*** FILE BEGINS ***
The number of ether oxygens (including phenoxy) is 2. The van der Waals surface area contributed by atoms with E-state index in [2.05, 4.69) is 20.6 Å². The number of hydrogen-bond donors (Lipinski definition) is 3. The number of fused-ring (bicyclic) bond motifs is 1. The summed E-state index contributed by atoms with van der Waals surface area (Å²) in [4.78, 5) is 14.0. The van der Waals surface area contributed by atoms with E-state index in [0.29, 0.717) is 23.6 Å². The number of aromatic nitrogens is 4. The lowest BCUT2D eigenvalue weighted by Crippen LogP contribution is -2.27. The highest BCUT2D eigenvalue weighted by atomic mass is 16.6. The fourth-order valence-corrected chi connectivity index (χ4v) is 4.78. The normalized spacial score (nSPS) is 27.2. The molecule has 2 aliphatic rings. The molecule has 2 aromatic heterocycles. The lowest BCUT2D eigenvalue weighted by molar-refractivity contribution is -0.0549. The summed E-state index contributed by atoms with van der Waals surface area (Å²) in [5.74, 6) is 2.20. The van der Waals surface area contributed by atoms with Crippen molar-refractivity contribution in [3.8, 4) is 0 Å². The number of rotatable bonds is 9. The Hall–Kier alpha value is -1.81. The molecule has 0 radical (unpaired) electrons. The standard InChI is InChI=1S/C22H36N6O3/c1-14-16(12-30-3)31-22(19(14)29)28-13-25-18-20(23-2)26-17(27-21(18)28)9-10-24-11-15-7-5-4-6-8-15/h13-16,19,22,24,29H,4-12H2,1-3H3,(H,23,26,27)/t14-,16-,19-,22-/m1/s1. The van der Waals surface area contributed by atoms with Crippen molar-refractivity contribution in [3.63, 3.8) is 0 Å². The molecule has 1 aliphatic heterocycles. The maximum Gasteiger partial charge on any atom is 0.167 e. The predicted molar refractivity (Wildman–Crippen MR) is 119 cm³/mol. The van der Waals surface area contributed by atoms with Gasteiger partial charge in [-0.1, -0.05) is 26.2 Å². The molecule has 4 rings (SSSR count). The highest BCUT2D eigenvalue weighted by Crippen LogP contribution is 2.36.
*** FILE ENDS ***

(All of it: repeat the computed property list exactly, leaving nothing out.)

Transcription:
The number of ether oxygens (including phenoxy) is 2. The van der Waals surface area contributed by atoms with E-state index in [2.05, 4.69) is 20.6 Å². The number of hydrogen-bond donors (Lipinski definition) is 3. The number of fused-ring (bicyclic) bond motifs is 1. The summed E-state index contributed by atoms with van der Waals surface area (Å²) in [4.78, 5) is 14.0. The van der Waals surface area contributed by atoms with E-state index in [0.29, 0.717) is 23.6 Å². The number of aromatic nitrogens is 4. The lowest BCUT2D eigenvalue weighted by Crippen LogP contribution is -2.27. The highest BCUT2D eigenvalue weighted by atomic mass is 16.6. The fourth-order valence-corrected chi connectivity index (χ4v) is 4.78. The normalized spacial score (nSPS) is 27.2. The molecule has 2 aliphatic rings. The molecule has 2 aromatic heterocycles. The lowest BCUT2D eigenvalue weighted by molar-refractivity contribution is -0.0549. The summed E-state index contributed by atoms with van der Waals surface area (Å²) in [5.74, 6) is 2.20. The van der Waals surface area contributed by atoms with Crippen molar-refractivity contribution in [3.8, 4) is 0 Å². The number of rotatable bonds is 9. The Hall–Kier alpha value is -1.81. The molecule has 0 radical (unpaired) electrons. The standard InChI is InChI=1S/C22H36N6O3/c1-14-16(12-30-3)31-22(19(14)29)28-13-25-18-20(23-2)26-17(27-21(18)28)9-10-24-11-15-7-5-4-6-8-15/h13-16,19,22,24,29H,4-12H2,1-3H3,(H,23,26,27)/t14-,16-,19-,22-/m1/s1. The van der Waals surface area contributed by atoms with Crippen molar-refractivity contribution in [3.63, 3.8) is 0 Å². The molecule has 1 aliphatic heterocycles. The maximum Gasteiger partial charge on any atom is 0.167 e. The predicted molar refractivity (Wildman–Crippen MR) is 119 cm³/mol. The van der Waals surface area contributed by atoms with Gasteiger partial charge in [-0.1, -0.05) is 26.2 Å². The molecule has 4 rings (SSSR count). The highest BCUT2D eigenvalue weighted by Crippen LogP contribution is 2.36.